I’ve already lost you.
So bored. Someone talk to me?
WHAT YOU SHOULD DO:
- Stay with us and keep calm.
The last thing we need when we’re panicking, is to have someone else panicking with us.
- Offer medicine if we usually take it during an attack.
You might have to ask whether or not we take medicine- heck, some might not; but please, ask. It really helps.
- Move us to a quiet place.
We need time to think, to breathe. Being surrounded by people isn’t going to help.
- Don’t make assumptions about what we need. Ask.
We’ll tell you what we need. Sometimes; you may have to ask- but never assume.
- Speak to us in short, simple sentences.
- Be predictable. Avoid surprises.
- Help slow our breathing by breathing us or by counting slowly to 10.
As odd as it sounds, it works.WHAT YOU SHOULDN’T DO:
1. Say, “You have nothing to be panicked about.”
We know. Weknow. We know. And because we know we have nothing to be panicked about, we panic even more. When I realize that my anxiety is unfounded, I panic even more because then I feel like I’m not in touch with reality. It’s unsettling. Scary.
Most of the time, a panic attack is irrational. Sometimes they stem from circumstances — a certain couch triggers a bad memory or being on an airplane makes you claustrophobic or a break up causes you to flip your lid — but mostly, the reasons I’m panicking are complex, hard to articulate or simply, unknown. I could tell myself all day that I have no reason to be having a panic attack and I would still be panicking. Sometimes, because I’m a perfectionist, I become even more overwhelmed when I think my behaviour is “unacceptable” (as I often believe it is when I’m panicking). I know it’s all in my mind, but my mind can be a pretty dark and scary place when it gets going.
Alternate suggestion: Say, “I understand you’re upset. It is okay. You have a right to be upset and I am here to help.”
2. Say, “Calm down.”
This reminds me of a MadTV sketch where Bob Newhart plays a therapist who tells his patients to simply “Stop it!” whenever they express anxiety or fear. As a sketch, it’s funny. In real life, it’s one of the worst things you can do to someone having a panic attack. When someone tells me to “stop panicking” or to “calm down,” I just think, “Oh, okay. I haven’t tried that one. Hold on, let me get outa pen and paper and jot that down, you jerk.”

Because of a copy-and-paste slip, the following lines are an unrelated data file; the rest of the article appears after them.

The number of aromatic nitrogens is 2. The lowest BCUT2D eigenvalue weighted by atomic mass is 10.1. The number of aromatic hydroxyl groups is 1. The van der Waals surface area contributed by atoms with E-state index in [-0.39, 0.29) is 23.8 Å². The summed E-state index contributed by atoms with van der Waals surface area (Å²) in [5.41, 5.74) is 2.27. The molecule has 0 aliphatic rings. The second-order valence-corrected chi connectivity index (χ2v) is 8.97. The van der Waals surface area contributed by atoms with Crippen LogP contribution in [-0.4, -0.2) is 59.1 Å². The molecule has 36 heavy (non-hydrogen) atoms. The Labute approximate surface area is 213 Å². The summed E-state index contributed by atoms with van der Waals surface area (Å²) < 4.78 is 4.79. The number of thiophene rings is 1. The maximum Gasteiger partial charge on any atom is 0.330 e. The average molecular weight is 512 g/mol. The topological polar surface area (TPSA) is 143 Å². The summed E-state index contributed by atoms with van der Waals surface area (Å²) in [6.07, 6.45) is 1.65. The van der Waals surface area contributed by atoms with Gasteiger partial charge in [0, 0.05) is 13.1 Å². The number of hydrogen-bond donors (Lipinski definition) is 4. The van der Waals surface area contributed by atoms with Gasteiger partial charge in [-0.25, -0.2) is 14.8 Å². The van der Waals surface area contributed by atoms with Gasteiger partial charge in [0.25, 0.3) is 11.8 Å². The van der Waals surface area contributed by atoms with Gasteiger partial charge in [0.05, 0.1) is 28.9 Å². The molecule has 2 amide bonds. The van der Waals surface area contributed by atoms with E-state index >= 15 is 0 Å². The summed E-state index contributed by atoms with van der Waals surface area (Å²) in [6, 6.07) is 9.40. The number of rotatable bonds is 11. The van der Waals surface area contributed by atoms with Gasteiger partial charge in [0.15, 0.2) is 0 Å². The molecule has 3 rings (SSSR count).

Instead of taking action so that they do relax, simply telling a panicking person to “calm down” or “stop it” does nothing. No-thing.
Alternate suggestion: The best thing to do is to listen and support. In order to calm them down without the generalities, counting helps.
3. Say, “I’m just going to leave you alone for a minute.”
Being left alone while panicking makes my heart race even harder. The last thing I want is to be left by myself with my troubled brain. Many of my panic attacks spark from over-thinking and it’s helpful to have another person with me, not only for medical reasons (in case I pass out or need water) but also it’s helpful to have another person around to force me to think about something other than the noise in my head.
Alternate suggestion: It sometimes helps me if the person I’m with distracts me by telling me a story or sings to me. I need to get out of my own head and think about something other than my own panic.
4. Say, “You’re overreacting.”